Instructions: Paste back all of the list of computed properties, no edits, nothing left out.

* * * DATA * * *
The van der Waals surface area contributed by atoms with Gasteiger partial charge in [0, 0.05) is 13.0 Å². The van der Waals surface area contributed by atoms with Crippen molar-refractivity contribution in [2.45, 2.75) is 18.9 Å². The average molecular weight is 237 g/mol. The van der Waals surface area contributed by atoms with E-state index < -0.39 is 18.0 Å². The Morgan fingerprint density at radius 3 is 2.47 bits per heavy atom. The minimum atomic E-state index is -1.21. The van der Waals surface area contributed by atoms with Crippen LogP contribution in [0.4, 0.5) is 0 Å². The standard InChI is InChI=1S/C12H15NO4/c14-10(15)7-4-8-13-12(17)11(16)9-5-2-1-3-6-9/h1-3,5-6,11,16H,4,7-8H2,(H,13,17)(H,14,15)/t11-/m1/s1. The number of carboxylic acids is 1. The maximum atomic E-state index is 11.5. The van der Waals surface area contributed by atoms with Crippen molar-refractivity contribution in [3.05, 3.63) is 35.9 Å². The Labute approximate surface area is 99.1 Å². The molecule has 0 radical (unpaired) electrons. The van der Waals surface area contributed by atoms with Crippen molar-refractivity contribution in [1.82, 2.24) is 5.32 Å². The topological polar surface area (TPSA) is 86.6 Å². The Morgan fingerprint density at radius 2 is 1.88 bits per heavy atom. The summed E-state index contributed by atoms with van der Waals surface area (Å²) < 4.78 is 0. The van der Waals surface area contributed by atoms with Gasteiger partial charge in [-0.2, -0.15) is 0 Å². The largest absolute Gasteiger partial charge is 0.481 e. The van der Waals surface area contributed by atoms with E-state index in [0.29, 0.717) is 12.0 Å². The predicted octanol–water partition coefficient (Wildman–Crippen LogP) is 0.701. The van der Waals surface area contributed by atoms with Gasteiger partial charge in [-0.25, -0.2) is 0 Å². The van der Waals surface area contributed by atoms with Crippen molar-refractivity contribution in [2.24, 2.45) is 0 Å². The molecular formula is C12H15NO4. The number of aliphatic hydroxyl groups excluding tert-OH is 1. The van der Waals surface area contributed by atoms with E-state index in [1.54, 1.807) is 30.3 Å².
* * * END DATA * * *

The van der Waals surface area contributed by atoms with Gasteiger partial charge in [0, 0.05) is 13.0 Å². The van der Waals surface area contributed by atoms with Crippen molar-refractivity contribution in [2.45, 2.75) is 18.9 Å². The average molecular weight is 237 g/mol. The van der Waals surface area contributed by atoms with E-state index < -0.39 is 18.0 Å². The Morgan fingerprint density at radius 3 is 2.47 bits per heavy atom. The minimum atomic E-state index is -1.21. The van der Waals surface area contributed by atoms with Crippen LogP contribution in [0.4, 0.5) is 0 Å². The standard InChI is InChI=1S/C12H15NO4/c14-10(15)7-4-8-13-12(17)11(16)9-5-2-1-3-6-9/h1-3,5-6,11,16H,4,7-8H2,(H,13,17)(H,14,15)/t11-/m1/s1. The number of carboxylic acids is 1. The maximum atomic E-state index is 11.5. The van der Waals surface area contributed by atoms with Crippen molar-refractivity contribution in [3.05, 3.63) is 35.9 Å². The Labute approximate surface area is 99.1 Å². The molecule has 0 radical (unpaired) electrons. The van der Waals surface area contributed by atoms with Crippen molar-refractivity contribution in [1.82, 2.24) is 5.32 Å². The topological polar surface area (TPSA) is 86.6 Å². The Morgan fingerprint density at radius 2 is 1.88 bits per heavy atom. The summed E-state index contributed by atoms with van der Waals surface area (Å²) < 4.78 is 0. The van der Waals surface area contributed by atoms with Gasteiger partial charge in [-0.2, -0.15) is 0 Å². The largest absolute Gasteiger partial charge is 0.481 e. The van der Waals surface area contributed by atoms with E-state index in [0.29, 0.717) is 12.0 Å². The predicted octanol–water partition coefficient (Wildman–Crippen LogP) is 0.701. The van der Waals surface area contributed by atoms with Gasteiger partial charge in [-0.25, -0.2) is 0 Å². The van der Waals surface area contributed by atoms with Crippen molar-refractivity contribution in [2.24, 2.45) is 0 Å². The molecular formula is C12H15NO4. The number of aliphatic hydroxyl groups excluding tert-OH is 1. The van der Waals surface area contributed by atoms with E-state index in [1.54, 1.807) is 30.3 Å².